Jim Wells County, located in the Coastal Bend region of south Texas encompasses 845 square miles of level to rolling terrain dominated by mesquite brush and grassy pasture lands with sandy to dark soils. The Nueces River borders the extreme northeastern corner of the county. The county is between 100 and 400 feet above sea level and has an average annual rainfall of approximately 27 inches.
The following checklist contains 27 species that are known to occur and unless otherwise noted have been collected in the county by the author. In addition to those listed in this paper, there are an additional 13 species that are known to occur in adjacent counties and that could be expected to possibly occur in Jim Wells County. One species found in the county is protected by current state law.
South Texas Blind Snake, Leptotyphlops dulcis rubellum
Diamondback Water Snake, Nerodia rhombifer rhombifer
Broad-banded Water Snake, Nerodia fasciata confluens *
Checkered Garter Snake, Thamnophis marcianus marcianus
Gulf Coast Ribbon Snake, Thamnophis proximus orarius
Arid Land Ribbon Snake, Thamnophis proximus diabolicus
Texas Brown Snake, Storeria dekayi texana
Mexican Hooknose Snake, Ficimia streckeri
Eastern Hognose Snake, Heterodon platirhinos
Rough Green Snake, Opheodrys aestivus
Western Coachwhip, Masticophis flagellum testaceus
Schott's Whipsnake, Masticophis schotti schotti
Texas Indigo Snake, Drymarchon melanurus erebennus (Protected Species)
Texas Patchnose Snake, Salvadora grahamiae lineata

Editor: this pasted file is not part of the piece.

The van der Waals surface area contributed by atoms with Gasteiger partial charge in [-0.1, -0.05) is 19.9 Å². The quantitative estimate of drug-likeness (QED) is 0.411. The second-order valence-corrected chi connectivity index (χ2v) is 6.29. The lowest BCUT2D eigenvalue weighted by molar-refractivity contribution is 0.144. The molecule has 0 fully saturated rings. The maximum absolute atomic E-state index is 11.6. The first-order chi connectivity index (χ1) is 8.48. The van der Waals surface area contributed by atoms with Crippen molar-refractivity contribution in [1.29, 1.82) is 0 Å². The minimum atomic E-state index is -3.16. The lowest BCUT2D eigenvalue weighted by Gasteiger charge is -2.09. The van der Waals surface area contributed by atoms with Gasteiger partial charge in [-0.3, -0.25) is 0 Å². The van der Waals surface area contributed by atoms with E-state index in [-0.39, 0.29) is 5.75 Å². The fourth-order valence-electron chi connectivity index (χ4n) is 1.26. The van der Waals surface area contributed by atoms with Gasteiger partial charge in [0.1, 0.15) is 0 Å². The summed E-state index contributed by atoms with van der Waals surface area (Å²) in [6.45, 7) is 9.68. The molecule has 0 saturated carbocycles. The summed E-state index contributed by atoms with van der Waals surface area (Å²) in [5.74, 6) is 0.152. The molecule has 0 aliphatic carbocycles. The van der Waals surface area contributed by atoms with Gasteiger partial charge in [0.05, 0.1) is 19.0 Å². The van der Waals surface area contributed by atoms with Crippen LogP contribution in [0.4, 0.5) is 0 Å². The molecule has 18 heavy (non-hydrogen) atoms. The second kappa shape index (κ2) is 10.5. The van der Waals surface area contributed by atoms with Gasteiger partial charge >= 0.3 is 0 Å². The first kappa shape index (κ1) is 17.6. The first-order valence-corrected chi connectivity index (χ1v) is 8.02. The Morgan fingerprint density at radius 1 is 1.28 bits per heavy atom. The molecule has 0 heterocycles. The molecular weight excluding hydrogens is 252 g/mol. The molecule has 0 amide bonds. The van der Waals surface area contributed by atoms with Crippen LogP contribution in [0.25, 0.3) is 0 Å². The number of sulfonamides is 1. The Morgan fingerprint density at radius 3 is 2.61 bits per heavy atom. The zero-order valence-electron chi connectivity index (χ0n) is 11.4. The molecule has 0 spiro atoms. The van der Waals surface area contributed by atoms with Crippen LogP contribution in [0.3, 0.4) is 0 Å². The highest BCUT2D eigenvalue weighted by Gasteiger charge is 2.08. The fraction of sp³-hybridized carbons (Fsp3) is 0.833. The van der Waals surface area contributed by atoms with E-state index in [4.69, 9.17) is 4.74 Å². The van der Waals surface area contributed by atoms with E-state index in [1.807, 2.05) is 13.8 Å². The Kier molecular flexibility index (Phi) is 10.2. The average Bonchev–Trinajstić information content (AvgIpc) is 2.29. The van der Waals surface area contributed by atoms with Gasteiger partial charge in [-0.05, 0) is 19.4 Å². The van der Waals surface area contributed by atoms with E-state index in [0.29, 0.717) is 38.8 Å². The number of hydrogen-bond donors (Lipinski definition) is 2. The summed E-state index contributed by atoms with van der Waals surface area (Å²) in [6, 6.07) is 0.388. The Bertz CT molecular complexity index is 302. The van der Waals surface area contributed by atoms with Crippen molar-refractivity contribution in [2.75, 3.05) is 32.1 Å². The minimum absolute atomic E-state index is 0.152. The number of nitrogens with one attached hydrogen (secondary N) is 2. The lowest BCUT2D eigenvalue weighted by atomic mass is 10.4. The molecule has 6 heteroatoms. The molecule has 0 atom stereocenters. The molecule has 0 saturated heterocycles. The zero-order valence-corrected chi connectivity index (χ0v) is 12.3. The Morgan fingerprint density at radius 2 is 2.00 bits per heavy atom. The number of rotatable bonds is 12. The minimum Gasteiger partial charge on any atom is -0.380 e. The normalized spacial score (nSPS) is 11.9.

Texas Glossy Snake, Arizona elegans arenicola
Bull Snake, Pituophis catenifer sayi
Western Rat Snake, Pantherophis obsoletus
Southern Plains Rat Snake, Pantherophis emoryi meahllmorum
Mexican Milk Snake, Lampropeltis triangulum annulata
Prairie Kingsnake, Lampropletis calligaster calligaster * *
Desert Kingsnake, Lampropeltis getula splendida
South Texas Ground Snake, Sonora semiannulata taylori
Texas Longnose Snake, Rhinocheilus lecontei tessellatus
Flathead Snake, Tantilla gracilis
Plains Blackhead Snake, Tantilla nigriceps
Texas Coral Snake, Micrurus tener tener * * *
Western Diamondback Rattlesnake, Crotalus atrox * * *
Brown, Bryce C. 1950. An Annotated Check List of the Reptiles and Amphibians of Texas. Baylor University Press, Waco.
Conant, R. 1958. A Field Guide to Reptiles and Amphibians of the United States and Canada East of the 100th Meridian, 1st edition. Houghton Mifflin, Co., Boston.
Dixon, James R. 2000. Amphibians and Reptiles of Texas, 2nd edition. Texas A & M Press, College Station.
Werler, John E., and James R. Dixon. 2000. Texas Snakes, Identification, Distribution and Natural History. University of Texas Press, Austin.